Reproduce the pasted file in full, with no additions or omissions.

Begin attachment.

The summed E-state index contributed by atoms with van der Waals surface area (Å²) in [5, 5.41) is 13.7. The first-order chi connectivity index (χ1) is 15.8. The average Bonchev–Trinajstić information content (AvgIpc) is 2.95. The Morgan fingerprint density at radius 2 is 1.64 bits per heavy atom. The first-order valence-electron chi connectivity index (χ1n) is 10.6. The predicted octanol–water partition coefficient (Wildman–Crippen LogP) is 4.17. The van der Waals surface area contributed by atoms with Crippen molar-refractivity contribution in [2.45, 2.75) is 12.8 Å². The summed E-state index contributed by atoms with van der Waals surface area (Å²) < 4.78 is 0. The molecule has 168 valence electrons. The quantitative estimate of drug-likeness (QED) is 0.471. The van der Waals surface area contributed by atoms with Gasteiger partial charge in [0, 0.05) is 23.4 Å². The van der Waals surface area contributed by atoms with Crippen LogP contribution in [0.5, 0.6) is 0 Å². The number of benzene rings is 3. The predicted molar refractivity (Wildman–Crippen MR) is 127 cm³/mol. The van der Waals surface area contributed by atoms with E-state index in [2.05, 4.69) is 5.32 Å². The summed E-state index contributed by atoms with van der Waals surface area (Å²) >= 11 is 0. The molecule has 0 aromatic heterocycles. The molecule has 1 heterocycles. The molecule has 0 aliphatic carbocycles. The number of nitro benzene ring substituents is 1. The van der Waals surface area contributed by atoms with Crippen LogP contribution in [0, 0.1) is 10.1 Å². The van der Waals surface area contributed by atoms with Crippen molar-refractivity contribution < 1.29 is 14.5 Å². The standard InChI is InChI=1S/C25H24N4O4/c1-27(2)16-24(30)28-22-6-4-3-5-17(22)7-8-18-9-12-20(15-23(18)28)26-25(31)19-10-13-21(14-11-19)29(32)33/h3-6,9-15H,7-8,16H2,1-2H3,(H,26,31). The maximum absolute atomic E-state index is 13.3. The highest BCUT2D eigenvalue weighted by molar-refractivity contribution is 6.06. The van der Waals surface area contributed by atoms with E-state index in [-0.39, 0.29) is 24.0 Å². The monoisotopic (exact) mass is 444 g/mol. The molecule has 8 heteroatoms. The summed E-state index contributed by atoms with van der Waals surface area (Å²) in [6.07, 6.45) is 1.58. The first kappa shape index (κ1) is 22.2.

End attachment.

The summed E-state index contributed by atoms with van der Waals surface area (Å²) in [5, 5.41) is 13.7. The first-order chi connectivity index (χ1) is 15.8. The average Bonchev–Trinajstić information content (AvgIpc) is 2.95. The Morgan fingerprint density at radius 2 is 1.64 bits per heavy atom. The first-order valence-electron chi connectivity index (χ1n) is 10.6. The predicted octanol–water partition coefficient (Wildman–Crippen LogP) is 4.17. The van der Waals surface area contributed by atoms with Crippen molar-refractivity contribution in [2.45, 2.75) is 12.8 Å². The summed E-state index contributed by atoms with van der Waals surface area (Å²) < 4.78 is 0. The molecule has 168 valence electrons. The quantitative estimate of drug-likeness (QED) is 0.471. The van der Waals surface area contributed by atoms with Gasteiger partial charge in [0, 0.05) is 23.4 Å². The van der Waals surface area contributed by atoms with Crippen LogP contribution in [0.5, 0.6) is 0 Å². The number of benzene rings is 3. The predicted molar refractivity (Wildman–Crippen MR) is 127 cm³/mol. The van der Waals surface area contributed by atoms with E-state index in [2.05, 4.69) is 5.32 Å². The summed E-state index contributed by atoms with van der Waals surface area (Å²) >= 11 is 0. The molecule has 0 aromatic heterocycles. The molecule has 1 heterocycles. The molecule has 0 aliphatic carbocycles. The number of nitro benzene ring substituents is 1. The van der Waals surface area contributed by atoms with Crippen LogP contribution in [0, 0.1) is 10.1 Å². The van der Waals surface area contributed by atoms with Crippen molar-refractivity contribution < 1.29 is 14.5 Å². The standard InChI is InChI=1S/C25H24N4O4/c1-27(2)16-24(30)28-22-6-4-3-5-17(22)7-8-18-9-12-20(15-23(18)28)26-25(31)19-10-13-21(14-11-19)29(32)33/h3-6,9-15H,7-8,16H2,1-2H3,(H,26,31). The maximum absolute atomic E-state index is 13.3. The highest BCUT2D eigenvalue weighted by molar-refractivity contribution is 6.06. The van der Waals surface area contributed by atoms with E-state index in [-0.39, 0.29) is 24.0 Å². The monoisotopic (exact) mass is 444 g/mol. The molecule has 8 heteroatoms. The summed E-state index contributed by atoms with van der Waals surface area (Å²) in [6.07, 6.45) is 1.58. The first kappa shape index (κ1) is 22.2.